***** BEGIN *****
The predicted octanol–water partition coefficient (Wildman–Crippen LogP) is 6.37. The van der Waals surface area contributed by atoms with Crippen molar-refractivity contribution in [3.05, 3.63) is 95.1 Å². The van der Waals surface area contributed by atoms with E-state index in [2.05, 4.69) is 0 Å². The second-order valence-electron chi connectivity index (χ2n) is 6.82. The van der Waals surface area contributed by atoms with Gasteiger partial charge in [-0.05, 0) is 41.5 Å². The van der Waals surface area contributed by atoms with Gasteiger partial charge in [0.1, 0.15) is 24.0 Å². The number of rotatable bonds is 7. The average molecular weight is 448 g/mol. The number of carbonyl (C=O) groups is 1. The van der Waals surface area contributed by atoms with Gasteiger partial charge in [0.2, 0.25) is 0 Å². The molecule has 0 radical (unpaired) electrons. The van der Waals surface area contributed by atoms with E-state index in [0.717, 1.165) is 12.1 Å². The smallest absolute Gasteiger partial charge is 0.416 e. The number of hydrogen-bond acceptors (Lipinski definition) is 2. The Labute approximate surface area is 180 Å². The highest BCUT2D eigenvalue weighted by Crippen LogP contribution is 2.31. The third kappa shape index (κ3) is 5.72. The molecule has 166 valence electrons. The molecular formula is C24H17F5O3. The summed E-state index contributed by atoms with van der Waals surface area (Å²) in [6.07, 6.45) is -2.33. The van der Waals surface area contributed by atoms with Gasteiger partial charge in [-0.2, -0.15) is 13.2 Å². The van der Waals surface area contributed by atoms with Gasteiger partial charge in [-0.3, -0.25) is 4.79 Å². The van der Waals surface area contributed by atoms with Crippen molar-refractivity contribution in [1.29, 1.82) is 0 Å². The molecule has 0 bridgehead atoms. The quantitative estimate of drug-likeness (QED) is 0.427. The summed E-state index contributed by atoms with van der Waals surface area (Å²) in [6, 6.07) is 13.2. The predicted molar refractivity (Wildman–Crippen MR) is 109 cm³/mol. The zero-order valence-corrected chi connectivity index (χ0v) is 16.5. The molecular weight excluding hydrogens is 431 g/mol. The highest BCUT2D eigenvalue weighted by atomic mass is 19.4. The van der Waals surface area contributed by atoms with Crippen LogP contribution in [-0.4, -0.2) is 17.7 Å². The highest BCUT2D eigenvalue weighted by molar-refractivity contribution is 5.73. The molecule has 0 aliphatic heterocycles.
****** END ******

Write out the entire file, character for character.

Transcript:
The predicted octanol–water partition coefficient (Wildman–Crippen LogP) is 6.37. The van der Waals surface area contributed by atoms with Crippen molar-refractivity contribution in [3.05, 3.63) is 95.1 Å². The van der Waals surface area contributed by atoms with E-state index in [2.05, 4.69) is 0 Å². The second-order valence-electron chi connectivity index (χ2n) is 6.82. The van der Waals surface area contributed by atoms with Gasteiger partial charge in [-0.05, 0) is 41.5 Å². The van der Waals surface area contributed by atoms with Gasteiger partial charge in [0.1, 0.15) is 24.0 Å². The number of rotatable bonds is 7. The average molecular weight is 448 g/mol. The number of carbonyl (C=O) groups is 1. The van der Waals surface area contributed by atoms with Gasteiger partial charge in [0.2, 0.25) is 0 Å². The molecule has 0 radical (unpaired) electrons. The van der Waals surface area contributed by atoms with E-state index in [0.717, 1.165) is 12.1 Å². The smallest absolute Gasteiger partial charge is 0.416 e. The number of hydrogen-bond acceptors (Lipinski definition) is 2. The Labute approximate surface area is 180 Å². The highest BCUT2D eigenvalue weighted by Crippen LogP contribution is 2.31. The third kappa shape index (κ3) is 5.72. The molecule has 166 valence electrons. The molecular formula is C24H17F5O3. The summed E-state index contributed by atoms with van der Waals surface area (Å²) in [6.07, 6.45) is -2.33. The van der Waals surface area contributed by atoms with Gasteiger partial charge in [-0.2, -0.15) is 13.2 Å². The van der Waals surface area contributed by atoms with Gasteiger partial charge in [-0.3, -0.25) is 4.79 Å². The van der Waals surface area contributed by atoms with Crippen molar-refractivity contribution in [1.29, 1.82) is 0 Å². The molecule has 0 bridgehead atoms. The quantitative estimate of drug-likeness (QED) is 0.427. The summed E-state index contributed by atoms with van der Waals surface area (Å²) in [6, 6.07) is 13.2. The predicted molar refractivity (Wildman–Crippen MR) is 109 cm³/mol. The zero-order valence-corrected chi connectivity index (χ0v) is 16.5. The molecular weight excluding hydrogens is 431 g/mol. The highest BCUT2D eigenvalue weighted by atomic mass is 19.4. The van der Waals surface area contributed by atoms with Crippen LogP contribution in [-0.4, -0.2) is 17.7 Å². The highest BCUT2D eigenvalue weighted by molar-refractivity contribution is 5.73. The molecule has 0 aliphatic heterocycles.